CMA consider appeal in phenytoin competition case
The CMA is considering an appeal in the phenytoin competition case after a Tribunal found that the CMA ruling of market abuse is incorrect.
The phenytoin competition case is one of the most pivotal cases of our time in terms of the cost of drugs to the NHS. A number of investigations and findings have been made against pharmaceutical giants for overcharging the NHS, putting huge strains on public finances, and the CMA’s intervention is vital for the survival of our public health service.
The Tribunal decision in the phenytoin competition case is a setback that the CMA is now considering an appeal for.
The phenytoin competition case ruling
The judgment in the phenytoin competition case states that there is much in the CMA’s decision that the Tribunal agrees with, but the ruling also stated that they find the CMA’s conclusions of abuse of market dominance were in error because the correct legal test had not been applied.
The ruling does recognise the importance of the case given that we’re talking about two companies, Pfizer and Flynn Pharma, allegedly overcharging the NHS for phenytoin sodium capsules. For those reasons, the Tribunal has confirmed the CMA’s Decision, save for the finding of abuse, but they have invited all parties to make further submissions, and they also confirm that their Judgment does not imply that no abuse has taken place.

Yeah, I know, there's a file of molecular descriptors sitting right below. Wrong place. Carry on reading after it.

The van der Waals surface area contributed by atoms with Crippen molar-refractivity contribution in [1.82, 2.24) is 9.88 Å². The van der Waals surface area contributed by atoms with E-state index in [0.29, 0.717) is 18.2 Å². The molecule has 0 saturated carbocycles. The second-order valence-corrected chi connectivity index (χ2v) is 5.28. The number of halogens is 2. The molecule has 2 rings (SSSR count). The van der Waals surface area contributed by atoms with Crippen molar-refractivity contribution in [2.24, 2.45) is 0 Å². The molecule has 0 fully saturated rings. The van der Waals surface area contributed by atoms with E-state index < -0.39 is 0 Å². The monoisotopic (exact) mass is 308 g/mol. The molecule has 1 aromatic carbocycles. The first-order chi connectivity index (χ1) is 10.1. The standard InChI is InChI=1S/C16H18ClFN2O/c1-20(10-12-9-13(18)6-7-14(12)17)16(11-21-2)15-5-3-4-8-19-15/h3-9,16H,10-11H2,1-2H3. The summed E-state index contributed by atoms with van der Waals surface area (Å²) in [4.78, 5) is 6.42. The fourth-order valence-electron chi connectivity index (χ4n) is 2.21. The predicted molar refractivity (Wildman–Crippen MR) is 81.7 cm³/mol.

If the CMA are able to apply the legal tests necessary in the case, an appeal may well be upheld, and a finding of abuse may still be on the horizon.
A hotly-debated topic
The phenytoin competition case is amongst a number of investigations and findings the Competition and Markets Authority has been involved in for market abuse and the overcharging of medication to the NHS. The case itself has been going on for a number of years, and a great deal rides on the outcome of this legal battle.
Any abuse by companies who intentionally overcharge the NHS because the need for the drugs is always there must be stopped, and pharmaceutical companies responsible for such behaviour must be properly punished.
Putting profits over the lives of patients must never be allowed to stand. We’ll continue to keep a very close eye on the phenytoin competition case, and it will be interesting to see whether the CMA launches an appeal or not.
IMPORTANT: advice on this page is intended to be up-to-date for the 'first published date'.
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